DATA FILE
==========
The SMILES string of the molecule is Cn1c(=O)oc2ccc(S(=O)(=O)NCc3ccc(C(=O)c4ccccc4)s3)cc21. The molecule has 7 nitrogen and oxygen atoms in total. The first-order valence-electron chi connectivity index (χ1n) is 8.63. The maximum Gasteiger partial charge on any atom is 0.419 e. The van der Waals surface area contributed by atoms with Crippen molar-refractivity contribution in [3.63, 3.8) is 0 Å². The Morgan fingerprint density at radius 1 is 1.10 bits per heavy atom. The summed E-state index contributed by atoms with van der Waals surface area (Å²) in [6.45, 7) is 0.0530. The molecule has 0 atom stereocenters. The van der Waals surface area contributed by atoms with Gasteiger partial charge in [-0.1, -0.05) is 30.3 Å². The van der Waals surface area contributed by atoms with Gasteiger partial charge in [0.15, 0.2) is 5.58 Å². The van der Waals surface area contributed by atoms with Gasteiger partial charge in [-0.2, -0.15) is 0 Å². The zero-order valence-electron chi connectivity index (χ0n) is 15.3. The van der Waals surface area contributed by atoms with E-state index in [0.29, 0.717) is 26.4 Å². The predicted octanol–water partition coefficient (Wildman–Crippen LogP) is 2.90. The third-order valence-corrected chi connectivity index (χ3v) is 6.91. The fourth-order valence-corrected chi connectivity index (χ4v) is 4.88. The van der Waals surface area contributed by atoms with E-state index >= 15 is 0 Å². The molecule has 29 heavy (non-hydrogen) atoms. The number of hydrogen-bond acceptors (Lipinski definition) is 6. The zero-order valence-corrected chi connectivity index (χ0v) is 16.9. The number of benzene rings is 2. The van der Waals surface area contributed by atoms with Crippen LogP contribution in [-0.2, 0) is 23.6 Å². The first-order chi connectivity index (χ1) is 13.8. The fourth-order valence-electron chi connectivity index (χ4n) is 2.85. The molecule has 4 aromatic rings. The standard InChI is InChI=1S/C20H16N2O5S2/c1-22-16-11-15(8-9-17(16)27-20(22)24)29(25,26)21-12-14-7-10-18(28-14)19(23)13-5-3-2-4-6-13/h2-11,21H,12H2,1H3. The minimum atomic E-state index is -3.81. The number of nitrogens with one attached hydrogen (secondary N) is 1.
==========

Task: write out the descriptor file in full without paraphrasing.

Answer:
The SMILES string of the molecule is Cn1c(=O)oc2ccc(S(=O)(=O)NCc3ccc(C(=O)c4ccccc4)s3)cc21. The molecule has 7 nitrogen and oxygen atoms in total. The first-order valence-electron chi connectivity index (χ1n) is 8.63. The maximum Gasteiger partial charge on any atom is 0.419 e. The van der Waals surface area contributed by atoms with Crippen molar-refractivity contribution in [3.63, 3.8) is 0 Å². The Morgan fingerprint density at radius 1 is 1.10 bits per heavy atom. The summed E-state index contributed by atoms with van der Waals surface area (Å²) in [6.45, 7) is 0.0530. The molecule has 0 atom stereocenters. The van der Waals surface area contributed by atoms with Gasteiger partial charge in [-0.1, -0.05) is 30.3 Å². The van der Waals surface area contributed by atoms with Gasteiger partial charge in [0.15, 0.2) is 5.58 Å². The van der Waals surface area contributed by atoms with Gasteiger partial charge in [-0.2, -0.15) is 0 Å². The zero-order valence-electron chi connectivity index (χ0n) is 15.3. The van der Waals surface area contributed by atoms with E-state index in [0.29, 0.717) is 26.4 Å². The predicted octanol–water partition coefficient (Wildman–Crippen LogP) is 2.90. The third-order valence-corrected chi connectivity index (χ3v) is 6.91. The fourth-order valence-corrected chi connectivity index (χ4v) is 4.88. The van der Waals surface area contributed by atoms with E-state index >= 15 is 0 Å². The molecule has 29 heavy (non-hydrogen) atoms. The number of hydrogen-bond acceptors (Lipinski definition) is 6. The zero-order valence-corrected chi connectivity index (χ0v) is 16.9. The number of benzene rings is 2. The van der Waals surface area contributed by atoms with Crippen LogP contribution in [-0.2, 0) is 23.6 Å². The first-order chi connectivity index (χ1) is 13.8. The fourth-order valence-electron chi connectivity index (χ4n) is 2.85. The molecule has 4 aromatic rings. The standard InChI is InChI=1S/C20H16N2O5S2/c1-22-16-11-15(8-9-17(16)27-20(22)24)29(25,26)21-12-14-7-10-18(28-14)19(23)13-5-3-2-4-6-13/h2-11,21H,12H2,1H3. The minimum atomic E-state index is -3.81. The number of nitrogens with one attached hydrogen (secondary N) is 1.